The letter to the Romans was written by St Paul while staying at the house of Gaius (16:23) in Corinth[16 p.62]. This suggests that it was written while Paul was imprisoned there, a little before Festus became governor, perhaps in 58 CE [17 p.232, 234]. The letter is a balanced statement addressed to a mixed group of gentile and diaspora Jew converts. It mentions the names of twenty men and nine women there; the names show a mixture of Roman, Greek and Hebrew descent[17 p.236].
The amount of Jewish influence and the number of references to the Old Testament are surprising; perhaps there were a lot of Jews in Rome at this time. Paul makes many of the same points as he did in Galatians but, probably following criticism of that rather hastily-written letter, he expresses himself more carefully this time. He omits what they already knew well: the death and resurrection of Jesus, and the second coming and our eternal life in heaven.
The traditional way of thinking about Paul was to ask "does he believe in rules or relationships"? Augustine and Luther found he believed in Justification by Faith. This could flow naturally from his own experience of having been a persecutor of the church who received forgiveness and a new mission — a walking illustration of God's power to save and transform sinners. A recent alternative that seems productive is to view his writings as discussion of our mystical union with Christ. One certainly shouldn't regard Paul as rule-bound for his day; he was astonishingly radical and he fought for religious freedom with all his energy, even challenging Peter to his face in what seems to have been a bitter row.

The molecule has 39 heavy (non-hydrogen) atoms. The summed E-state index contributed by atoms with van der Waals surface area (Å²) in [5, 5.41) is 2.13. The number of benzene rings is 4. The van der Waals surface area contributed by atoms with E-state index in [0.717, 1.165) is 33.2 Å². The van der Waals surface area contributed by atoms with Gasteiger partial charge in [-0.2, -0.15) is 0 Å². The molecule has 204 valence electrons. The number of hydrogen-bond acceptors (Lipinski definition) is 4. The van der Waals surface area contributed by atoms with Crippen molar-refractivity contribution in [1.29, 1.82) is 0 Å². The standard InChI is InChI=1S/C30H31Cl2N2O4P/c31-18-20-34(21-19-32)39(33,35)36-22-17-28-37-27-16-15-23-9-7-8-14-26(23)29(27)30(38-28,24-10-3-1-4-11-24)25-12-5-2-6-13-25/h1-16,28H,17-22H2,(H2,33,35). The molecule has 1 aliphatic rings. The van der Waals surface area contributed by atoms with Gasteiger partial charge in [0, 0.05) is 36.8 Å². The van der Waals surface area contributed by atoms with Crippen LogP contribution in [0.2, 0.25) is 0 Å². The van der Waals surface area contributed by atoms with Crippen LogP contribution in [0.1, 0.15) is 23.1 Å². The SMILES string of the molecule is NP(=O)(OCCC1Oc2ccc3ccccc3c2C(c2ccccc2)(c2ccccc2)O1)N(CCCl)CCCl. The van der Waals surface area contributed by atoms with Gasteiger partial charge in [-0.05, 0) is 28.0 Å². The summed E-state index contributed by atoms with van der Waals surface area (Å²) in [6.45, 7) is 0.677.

John Drane says of this book:
a) it can best be regarded as a careful re-statement of the issues dealt with in Galatians, which had been written hastily and had proved capable of being misread, and reviewed in the light of lessons learned at Corinth. In particularly, he explains clearly in writing why our "freedom in Christ" is not an excuse for loose living. By the time he wrote the letter to the Romans he knew that it would probably be circulated widely and read in the other churches he had founded and, particularly critically, in Jerusalem.
b) the letter comprises:
c) the letter is noteworthy in that despite dating from 20 odd years after the resurrection it contains no sign of any hierarchy or structure within the church[2 p.395].
© David Billin 2002–2020